Cody Cousino / Photo editor
At times, it looked like the only thing missing from the 2010-11 Ohio State men’s basketball team’s season was a little competition. The Buckeyes jumped out to a 24-game winning streak, only lost twice during their regular season and cruised to both Big Ten regular season and tournament titles.
The 2011 NCAA tournament, however, told a different story.
OSU’s national championship hopes came to what some thought was a premature end thanks to a last-minute shot by Kentucky’s then-freshman guard Brandon Knight, ending the Buckeyes’ season in the Sweet 16 round.
Senior guard William Buford, who shot just 2-of-16 and missed a potential game-winning shot in the Buckeyes’ NCAA Tournament loss has cited his performance against Kentucky as one of the factors that contributed to returning OSU for his senior year.
“I had the shot to win the game. It was just crazy. Like, I just stayed in the gym because I never want that to happen again,” Buford said at OSU’s media day on Oct. 13. “It’s still in my head, but I don’t sweat about it too much anymore.”
Buford, OSU’s second-leading scorer a season ago, has been named to the preseason watch lists for both the Naismith and Wooden awards, which are given at the end of each season to college basketball’s top player. Joining Buford on both 50-player lists are OSU sophomore teammates Jared Sullinger and Aaron Craft.
Sullinger, an All-American last season who was named a preseason All-American this season, also passed on the opportunity to be a first round pick in the 2011 NBA draft, a decision that he claims to have made more than a year ago.
“When I first stepped foot on campus, I knew I was coming back,” Sullinger said. “This campus is something special.”
OSU’s leading scorer and rebounder last season, Sullinger has since slimmed down, dropping from a playing weight of 290 pounds to a noticeably more sculpted 265 pounds. Despite the loss in mass, Sullinger said not to expect any less power than he displayed a season ago.
“I’ll always have a butt,” Sullinger said. “With all the weight I lost, no matter what, but the butt’s still there.”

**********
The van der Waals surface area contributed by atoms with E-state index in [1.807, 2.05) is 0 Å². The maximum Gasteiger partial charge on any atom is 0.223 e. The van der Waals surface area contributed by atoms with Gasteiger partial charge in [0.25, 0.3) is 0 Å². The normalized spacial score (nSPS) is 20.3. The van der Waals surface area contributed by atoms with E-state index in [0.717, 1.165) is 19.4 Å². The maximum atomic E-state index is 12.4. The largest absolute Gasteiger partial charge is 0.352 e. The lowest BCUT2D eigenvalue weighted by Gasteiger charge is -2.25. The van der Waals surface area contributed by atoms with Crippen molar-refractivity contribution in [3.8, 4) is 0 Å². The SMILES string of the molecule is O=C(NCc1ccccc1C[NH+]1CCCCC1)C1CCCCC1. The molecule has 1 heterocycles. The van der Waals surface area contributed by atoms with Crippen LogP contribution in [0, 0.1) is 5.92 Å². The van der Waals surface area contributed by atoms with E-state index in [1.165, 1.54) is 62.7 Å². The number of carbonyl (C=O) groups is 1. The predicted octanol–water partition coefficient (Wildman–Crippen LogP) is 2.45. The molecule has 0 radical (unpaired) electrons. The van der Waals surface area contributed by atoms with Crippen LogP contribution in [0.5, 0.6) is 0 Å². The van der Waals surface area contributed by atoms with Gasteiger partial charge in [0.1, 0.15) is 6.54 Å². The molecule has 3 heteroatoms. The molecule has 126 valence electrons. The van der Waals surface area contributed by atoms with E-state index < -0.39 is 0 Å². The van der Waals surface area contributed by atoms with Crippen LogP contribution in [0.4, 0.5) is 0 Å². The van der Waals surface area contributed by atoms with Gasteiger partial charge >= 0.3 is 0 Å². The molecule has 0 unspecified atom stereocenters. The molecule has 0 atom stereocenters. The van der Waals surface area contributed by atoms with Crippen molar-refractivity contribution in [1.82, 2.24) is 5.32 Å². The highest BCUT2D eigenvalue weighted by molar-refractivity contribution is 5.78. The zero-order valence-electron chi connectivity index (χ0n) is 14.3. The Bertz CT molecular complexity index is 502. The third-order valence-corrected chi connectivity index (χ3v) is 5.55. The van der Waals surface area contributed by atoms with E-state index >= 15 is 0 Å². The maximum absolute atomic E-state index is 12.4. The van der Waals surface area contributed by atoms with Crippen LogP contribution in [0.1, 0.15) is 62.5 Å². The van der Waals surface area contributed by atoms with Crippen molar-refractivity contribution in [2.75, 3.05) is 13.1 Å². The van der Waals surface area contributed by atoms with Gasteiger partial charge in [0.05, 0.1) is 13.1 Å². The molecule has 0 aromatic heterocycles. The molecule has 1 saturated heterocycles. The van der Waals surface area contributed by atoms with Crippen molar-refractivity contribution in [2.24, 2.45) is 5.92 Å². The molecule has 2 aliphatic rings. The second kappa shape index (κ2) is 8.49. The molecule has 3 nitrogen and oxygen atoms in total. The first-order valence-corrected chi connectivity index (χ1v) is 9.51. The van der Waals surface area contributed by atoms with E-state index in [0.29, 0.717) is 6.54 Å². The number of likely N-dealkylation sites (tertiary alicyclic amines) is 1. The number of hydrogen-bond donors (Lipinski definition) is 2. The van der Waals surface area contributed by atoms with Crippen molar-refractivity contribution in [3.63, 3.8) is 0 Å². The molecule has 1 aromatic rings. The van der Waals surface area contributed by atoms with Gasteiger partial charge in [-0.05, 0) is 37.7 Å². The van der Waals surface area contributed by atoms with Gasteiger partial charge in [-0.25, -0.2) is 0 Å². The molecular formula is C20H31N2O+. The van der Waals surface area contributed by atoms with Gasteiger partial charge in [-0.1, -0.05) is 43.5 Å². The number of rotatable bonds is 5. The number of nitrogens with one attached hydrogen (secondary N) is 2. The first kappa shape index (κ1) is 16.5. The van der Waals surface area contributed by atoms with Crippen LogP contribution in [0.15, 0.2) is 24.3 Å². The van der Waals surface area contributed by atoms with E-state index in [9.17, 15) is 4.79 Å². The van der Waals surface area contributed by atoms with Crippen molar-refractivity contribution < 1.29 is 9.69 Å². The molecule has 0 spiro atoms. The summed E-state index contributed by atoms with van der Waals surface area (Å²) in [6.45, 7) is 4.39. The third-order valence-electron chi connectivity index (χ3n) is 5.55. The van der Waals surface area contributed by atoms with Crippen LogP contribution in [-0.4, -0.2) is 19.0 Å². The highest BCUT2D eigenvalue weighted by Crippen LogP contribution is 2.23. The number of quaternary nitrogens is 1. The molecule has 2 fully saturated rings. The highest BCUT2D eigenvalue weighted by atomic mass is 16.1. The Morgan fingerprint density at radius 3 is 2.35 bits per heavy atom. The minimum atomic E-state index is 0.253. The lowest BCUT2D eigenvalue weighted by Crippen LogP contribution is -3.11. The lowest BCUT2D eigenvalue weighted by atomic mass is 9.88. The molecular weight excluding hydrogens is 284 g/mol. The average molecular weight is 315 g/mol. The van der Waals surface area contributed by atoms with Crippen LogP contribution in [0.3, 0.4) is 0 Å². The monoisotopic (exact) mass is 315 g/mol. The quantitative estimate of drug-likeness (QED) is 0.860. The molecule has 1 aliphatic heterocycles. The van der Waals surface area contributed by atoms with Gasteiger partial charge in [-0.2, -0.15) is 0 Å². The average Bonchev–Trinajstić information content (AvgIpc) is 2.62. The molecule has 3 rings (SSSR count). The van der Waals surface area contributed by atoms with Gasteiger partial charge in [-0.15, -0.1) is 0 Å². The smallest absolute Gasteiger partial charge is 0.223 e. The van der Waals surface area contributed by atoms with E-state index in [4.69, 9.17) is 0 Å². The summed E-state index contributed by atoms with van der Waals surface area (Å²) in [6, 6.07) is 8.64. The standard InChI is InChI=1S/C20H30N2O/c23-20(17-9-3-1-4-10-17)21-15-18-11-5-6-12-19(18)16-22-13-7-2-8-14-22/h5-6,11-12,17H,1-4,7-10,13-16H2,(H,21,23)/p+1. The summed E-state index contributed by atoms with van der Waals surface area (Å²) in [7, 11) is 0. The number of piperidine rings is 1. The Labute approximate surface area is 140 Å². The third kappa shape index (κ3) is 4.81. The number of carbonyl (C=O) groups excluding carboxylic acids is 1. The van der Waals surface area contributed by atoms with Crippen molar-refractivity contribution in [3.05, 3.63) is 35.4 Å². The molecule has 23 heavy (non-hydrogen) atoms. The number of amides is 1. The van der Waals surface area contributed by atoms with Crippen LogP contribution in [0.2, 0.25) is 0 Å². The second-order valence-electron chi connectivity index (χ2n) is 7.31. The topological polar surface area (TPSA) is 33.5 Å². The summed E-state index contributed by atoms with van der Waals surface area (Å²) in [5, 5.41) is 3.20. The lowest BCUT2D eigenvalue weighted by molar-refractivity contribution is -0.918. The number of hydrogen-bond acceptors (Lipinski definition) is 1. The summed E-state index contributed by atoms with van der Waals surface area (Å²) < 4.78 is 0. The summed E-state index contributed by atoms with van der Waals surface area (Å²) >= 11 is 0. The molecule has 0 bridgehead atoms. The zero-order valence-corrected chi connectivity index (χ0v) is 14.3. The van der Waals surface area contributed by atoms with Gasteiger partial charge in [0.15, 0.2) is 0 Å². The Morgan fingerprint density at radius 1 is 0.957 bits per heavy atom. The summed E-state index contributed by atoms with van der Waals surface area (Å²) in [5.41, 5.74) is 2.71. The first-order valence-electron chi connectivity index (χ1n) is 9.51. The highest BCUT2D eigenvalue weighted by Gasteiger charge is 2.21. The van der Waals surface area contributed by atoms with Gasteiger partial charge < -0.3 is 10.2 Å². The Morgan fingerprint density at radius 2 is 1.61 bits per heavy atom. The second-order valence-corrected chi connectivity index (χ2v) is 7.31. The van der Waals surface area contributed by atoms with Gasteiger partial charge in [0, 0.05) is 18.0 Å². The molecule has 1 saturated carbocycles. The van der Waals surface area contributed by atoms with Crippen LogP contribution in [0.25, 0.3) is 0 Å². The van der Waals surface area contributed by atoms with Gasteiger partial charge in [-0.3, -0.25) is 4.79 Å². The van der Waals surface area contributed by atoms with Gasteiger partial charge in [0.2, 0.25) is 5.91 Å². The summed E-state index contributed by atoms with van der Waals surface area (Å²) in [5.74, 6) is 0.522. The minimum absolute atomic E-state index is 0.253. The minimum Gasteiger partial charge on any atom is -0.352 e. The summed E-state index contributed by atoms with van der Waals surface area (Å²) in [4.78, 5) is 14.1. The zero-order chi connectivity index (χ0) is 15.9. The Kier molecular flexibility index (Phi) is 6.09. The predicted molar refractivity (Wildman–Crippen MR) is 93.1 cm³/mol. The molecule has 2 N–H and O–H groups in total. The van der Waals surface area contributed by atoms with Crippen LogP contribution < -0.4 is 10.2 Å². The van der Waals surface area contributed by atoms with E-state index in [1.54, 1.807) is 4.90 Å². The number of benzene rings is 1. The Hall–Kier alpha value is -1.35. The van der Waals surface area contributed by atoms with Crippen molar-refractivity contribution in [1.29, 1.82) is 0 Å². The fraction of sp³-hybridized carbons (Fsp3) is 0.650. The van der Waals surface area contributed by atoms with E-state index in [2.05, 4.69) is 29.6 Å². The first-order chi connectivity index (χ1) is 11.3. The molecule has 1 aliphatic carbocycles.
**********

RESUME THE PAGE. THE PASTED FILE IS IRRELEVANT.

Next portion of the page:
Unlike Buford and Sullinger who will be depended upon to play roles similar to the ones that they played a season ago, Craft will be adjusting to his first season as a starter in college basketball, after spending his freshman year as OSU’s first man off the bench.
Craft, last season’s team leader in assists and steals, said he spent the offseason working on his jump shot in hopes of improving a 46.1 shooting percentage — the lowest of any Buckeye who averaged more than 15 minutes per game last season.
“Making myself a threat and being able to knock down open shots is going to help us be a better basketball team,” Craft said. “That’s going to spread the floor out more, it’s going to open things offensively.”
The Buckeyes return a sizable amount of star power in Buford, Sullinger and Craft, but there are still holes on the OSU roster. Coach Thad Matta will need to replace a trio of three-year starters in David Lighty, Jon Diebler, and Dallas Lauderdale. Matta said that he noticed the effects of Lighty’s departure in a preseason exhibition against Walsh last Sunday.
“If you look closely I had tears in my eyes where there’s a couple plays where I was like, ‘Dave would have got that,'” he said with a laugh.
In an attempt to replace the defensive presence lost by Lighty’s graduation, Matta started sophomore guard Lenzelle Smith, Jr. on Sunday.
“Lenzelle’s had a great camp to this point in terms of just his energy, his defensive prowess,” Matta said. “I thought he was very, very effective today.”
The loss of Diebler, the Big Ten’s all-time leading 3-point shooter, also leaves some questions in the OSU lineup, but sophomore forward Deshaun Thomas may be the answer.
Since last season, Thomas has lost 15 pounds in hopes of improving his conditioning, and has focused more on his all-around game, including on the defensive side of the floor.
Another difference between this season and last could be Matta’s use of his bench. As opposed to a year ago, when Matta would often play seven players each game — with the same five players often playing the entire second half — Matta has stated a desire to go deeper into his bench this season in hopes of pressuring teams continuously with fresh legs.
Freshman Shannon Scott, the son of former NBA player Charles Scott, is among those that could contribute off the bench and share time at point guard with Craft.
“I think it’d be a really good fit for us,” Scott said. “The way (Craft) pushes me in practice, I’m like playing against one of the best point guards in the league.”
OSU is ranked No. 3 in the country in the preseason Associated Press poll. But after having come up short in March the past two seasons, Craft said this year’s team knows it will be evaluated by where it stands after the season, though.
“Any time you lose before you want to, it’s inspiration,” Craft said. “It’s definitely motivation through the summer and this preseason.”